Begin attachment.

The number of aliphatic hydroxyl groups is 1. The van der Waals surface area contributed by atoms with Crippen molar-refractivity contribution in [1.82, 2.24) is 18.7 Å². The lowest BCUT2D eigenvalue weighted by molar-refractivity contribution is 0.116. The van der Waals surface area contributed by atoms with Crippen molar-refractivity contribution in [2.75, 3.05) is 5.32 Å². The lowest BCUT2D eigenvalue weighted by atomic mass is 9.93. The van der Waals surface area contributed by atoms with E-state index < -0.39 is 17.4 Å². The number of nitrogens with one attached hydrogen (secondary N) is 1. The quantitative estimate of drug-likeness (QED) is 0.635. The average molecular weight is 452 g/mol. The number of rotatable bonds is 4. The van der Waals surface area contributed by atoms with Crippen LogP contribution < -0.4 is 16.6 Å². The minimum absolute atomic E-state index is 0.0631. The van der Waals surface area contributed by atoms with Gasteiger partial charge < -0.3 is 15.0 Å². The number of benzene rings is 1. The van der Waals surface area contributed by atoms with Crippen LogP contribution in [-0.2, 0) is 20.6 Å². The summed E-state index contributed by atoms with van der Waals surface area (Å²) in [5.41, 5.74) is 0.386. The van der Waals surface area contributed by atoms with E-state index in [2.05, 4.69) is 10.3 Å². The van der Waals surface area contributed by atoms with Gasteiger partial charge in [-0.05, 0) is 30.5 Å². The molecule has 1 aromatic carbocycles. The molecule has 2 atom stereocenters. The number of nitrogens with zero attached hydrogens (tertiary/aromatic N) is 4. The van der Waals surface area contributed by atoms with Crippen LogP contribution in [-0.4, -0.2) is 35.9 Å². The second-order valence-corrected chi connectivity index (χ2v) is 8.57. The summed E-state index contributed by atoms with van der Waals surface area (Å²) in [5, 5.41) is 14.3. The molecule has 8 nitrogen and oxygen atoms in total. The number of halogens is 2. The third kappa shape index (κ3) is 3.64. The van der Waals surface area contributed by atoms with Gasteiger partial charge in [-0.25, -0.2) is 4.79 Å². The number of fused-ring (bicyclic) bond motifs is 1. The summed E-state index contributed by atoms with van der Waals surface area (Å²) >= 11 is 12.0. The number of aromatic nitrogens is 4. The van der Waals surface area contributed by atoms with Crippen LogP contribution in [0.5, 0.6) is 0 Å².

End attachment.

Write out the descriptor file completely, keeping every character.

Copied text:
The number of aliphatic hydroxyl groups is 1. The van der Waals surface area contributed by atoms with Crippen molar-refractivity contribution in [1.82, 2.24) is 18.7 Å². The lowest BCUT2D eigenvalue weighted by molar-refractivity contribution is 0.116. The van der Waals surface area contributed by atoms with Crippen molar-refractivity contribution in [2.75, 3.05) is 5.32 Å². The lowest BCUT2D eigenvalue weighted by atomic mass is 9.93. The van der Waals surface area contributed by atoms with E-state index < -0.39 is 17.4 Å². The number of nitrogens with one attached hydrogen (secondary N) is 1. The quantitative estimate of drug-likeness (QED) is 0.635. The average molecular weight is 452 g/mol. The number of rotatable bonds is 4. The van der Waals surface area contributed by atoms with Crippen LogP contribution < -0.4 is 16.6 Å². The minimum absolute atomic E-state index is 0.0631. The van der Waals surface area contributed by atoms with Gasteiger partial charge < -0.3 is 15.0 Å². The number of benzene rings is 1. The van der Waals surface area contributed by atoms with Crippen LogP contribution in [-0.2, 0) is 20.6 Å². The summed E-state index contributed by atoms with van der Waals surface area (Å²) in [5.41, 5.74) is 0.386. The van der Waals surface area contributed by atoms with E-state index in [2.05, 4.69) is 10.3 Å². The van der Waals surface area contributed by atoms with Gasteiger partial charge in [-0.05, 0) is 30.5 Å². The molecule has 1 aromatic carbocycles. The molecule has 2 atom stereocenters. The number of nitrogens with zero attached hydrogens (tertiary/aromatic N) is 4. The van der Waals surface area contributed by atoms with Crippen LogP contribution in [-0.4, -0.2) is 35.9 Å². The second-order valence-corrected chi connectivity index (χ2v) is 8.57. The summed E-state index contributed by atoms with van der Waals surface area (Å²) in [5, 5.41) is 14.3. The molecule has 8 nitrogen and oxygen atoms in total. The number of halogens is 2. The third kappa shape index (κ3) is 3.64. The van der Waals surface area contributed by atoms with Gasteiger partial charge in [-0.25, -0.2) is 4.79 Å². The number of fused-ring (bicyclic) bond motifs is 1. The summed E-state index contributed by atoms with van der Waals surface area (Å²) >= 11 is 12.0. The number of aromatic nitrogens is 4. The van der Waals surface area contributed by atoms with Crippen LogP contribution in [0.5, 0.6) is 0 Å².